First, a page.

kate fleetwood

Shakespeare wrote in an era where women were considered property. However, if one looks at the trajectory of his plays from his first in1589 to his later plays in the 1600’s, his female characters become more complex, more powerful and, indeed, more fully human. It’s in this deeply sexist society that Shakespeare began to break away from the Elizabethan norm. So too his Sonnets (published in 1603), specifically in the Poet’s love affair with the Dark Lady, where the Poet finds himself ensnared into a relationship with a woman who has become utterly and completely more powerful than him:

150

O, from what power hast thou this powerful might
With insufficiency my heart to sway?
To make me give the lie to my true sight,
And swear that brightness doth not grace the day?
Whence hast thou this becoming of things ill,
That in the very refuse of thy deeds
There is such strength and warrantize of skill
That, in my mind, thy worst all best exceeds?
Who taught thee how to make me love thee more
The more I hear and see just cause of hate?
O, though I love what others do abhor,
With others thou shouldst not abhor my state:
If thy unworthiness raised love in me,
More worthy I to be beloved of thee.

In this Sonnet, the Dark Lady excels in all things bad; her dominion over the Poet remains despite all her flaws. But he doesn’t hate her–he loves her! His sonnet argues that her unworthiness has made him love her, and because of that he’s the one who deserves her love in return. Her power over him is so strong, that he would even disbelieve it’s light during the day: ‘To make me give the lie to my true sight / And swear that brightness doth not grace the day?’ Moreover, she executes her evil actions so skillfully, he thinks them better than anyone else’s good acts:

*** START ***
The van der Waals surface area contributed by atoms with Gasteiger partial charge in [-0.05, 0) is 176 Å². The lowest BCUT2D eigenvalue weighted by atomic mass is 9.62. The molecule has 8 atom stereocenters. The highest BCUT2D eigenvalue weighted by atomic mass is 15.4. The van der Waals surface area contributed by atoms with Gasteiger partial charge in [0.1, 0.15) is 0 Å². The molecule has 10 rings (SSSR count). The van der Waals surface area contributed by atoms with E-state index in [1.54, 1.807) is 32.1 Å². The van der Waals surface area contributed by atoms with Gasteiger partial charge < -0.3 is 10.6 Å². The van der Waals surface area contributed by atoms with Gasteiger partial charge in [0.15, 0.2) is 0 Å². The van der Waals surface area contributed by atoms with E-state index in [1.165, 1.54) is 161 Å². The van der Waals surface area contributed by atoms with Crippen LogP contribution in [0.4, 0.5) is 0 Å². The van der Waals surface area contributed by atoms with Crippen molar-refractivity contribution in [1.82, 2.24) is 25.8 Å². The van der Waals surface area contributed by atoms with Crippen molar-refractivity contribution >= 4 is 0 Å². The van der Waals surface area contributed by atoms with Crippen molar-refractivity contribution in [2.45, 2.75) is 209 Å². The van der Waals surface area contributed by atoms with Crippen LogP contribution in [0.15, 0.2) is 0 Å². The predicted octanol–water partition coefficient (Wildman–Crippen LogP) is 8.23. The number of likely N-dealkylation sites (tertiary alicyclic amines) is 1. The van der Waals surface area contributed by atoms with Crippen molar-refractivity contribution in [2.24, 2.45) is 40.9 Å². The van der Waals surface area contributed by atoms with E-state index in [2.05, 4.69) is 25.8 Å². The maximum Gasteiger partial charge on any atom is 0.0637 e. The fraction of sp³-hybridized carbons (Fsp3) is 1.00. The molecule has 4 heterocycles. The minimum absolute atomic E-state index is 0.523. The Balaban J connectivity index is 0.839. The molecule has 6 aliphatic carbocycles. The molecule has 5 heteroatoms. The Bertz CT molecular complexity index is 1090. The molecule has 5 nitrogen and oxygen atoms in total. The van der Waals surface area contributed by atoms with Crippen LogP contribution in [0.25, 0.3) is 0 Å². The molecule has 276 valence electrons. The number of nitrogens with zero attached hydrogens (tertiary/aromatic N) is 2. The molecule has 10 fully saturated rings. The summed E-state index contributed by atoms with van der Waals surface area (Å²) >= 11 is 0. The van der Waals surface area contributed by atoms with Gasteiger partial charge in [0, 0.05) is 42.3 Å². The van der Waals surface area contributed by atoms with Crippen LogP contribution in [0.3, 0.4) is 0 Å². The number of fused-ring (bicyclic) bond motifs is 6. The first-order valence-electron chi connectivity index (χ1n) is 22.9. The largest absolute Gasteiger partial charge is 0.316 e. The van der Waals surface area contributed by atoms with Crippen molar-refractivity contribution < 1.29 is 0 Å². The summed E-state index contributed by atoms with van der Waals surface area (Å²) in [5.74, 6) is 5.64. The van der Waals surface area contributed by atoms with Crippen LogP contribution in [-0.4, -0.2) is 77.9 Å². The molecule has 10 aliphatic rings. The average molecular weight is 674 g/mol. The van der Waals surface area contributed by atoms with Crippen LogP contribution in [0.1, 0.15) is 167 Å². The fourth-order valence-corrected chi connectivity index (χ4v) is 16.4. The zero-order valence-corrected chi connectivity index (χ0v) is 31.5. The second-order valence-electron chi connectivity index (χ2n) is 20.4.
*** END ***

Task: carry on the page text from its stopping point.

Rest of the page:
That in the very refuse of thy deeds
There is such strength and warrantize of skill
That, in my mind, thy worst all best exceeds?

Personally, when I read this sonnet (and some of the other Dark Lady sonnets), I can’t help but think of Lady Macbeth (Macbeth, written in about 1606). One of Lady Macbeth’s most astonishing speeches is about a society where her femininity has no power. So she must calls upon the spirits to be to ‘unsex’ her:

Come, you spirits

That tend on mortal thoughts, unsex me here,

And fill me from the crown to the toe top-full

Of direst cruelty. Make thick my blood.

Stop up the access and passage to remorse,

That no compunctious visitings of nature

Shake my fell purpose, nor keep peace between

The effect and it! Come to my woman’s breasts,

And take my milk for gall, you murd’ring ministers,

Wherever in your sightless substances

You wait on nature’s mischief. Come, thick night,

And pall thee in the dunnest smoke of hell,

That my keen knife see not the wound it makes,

Nor heaven peep through the blanket of the dark

To cry “Hold, hold!”

Macbeth, Act I, Scene v

So magnificent, what an incredible speech.

And what an amazing writer. Shakespeare was somehow able to see beyond the patriarchal constrictions of the Elizabethan world, and dared to imagine what it must be like to be a woman; that is, powerless.

The image is of the amazing Kate Fleetwood as Lady Macbeth from the 2010 film.

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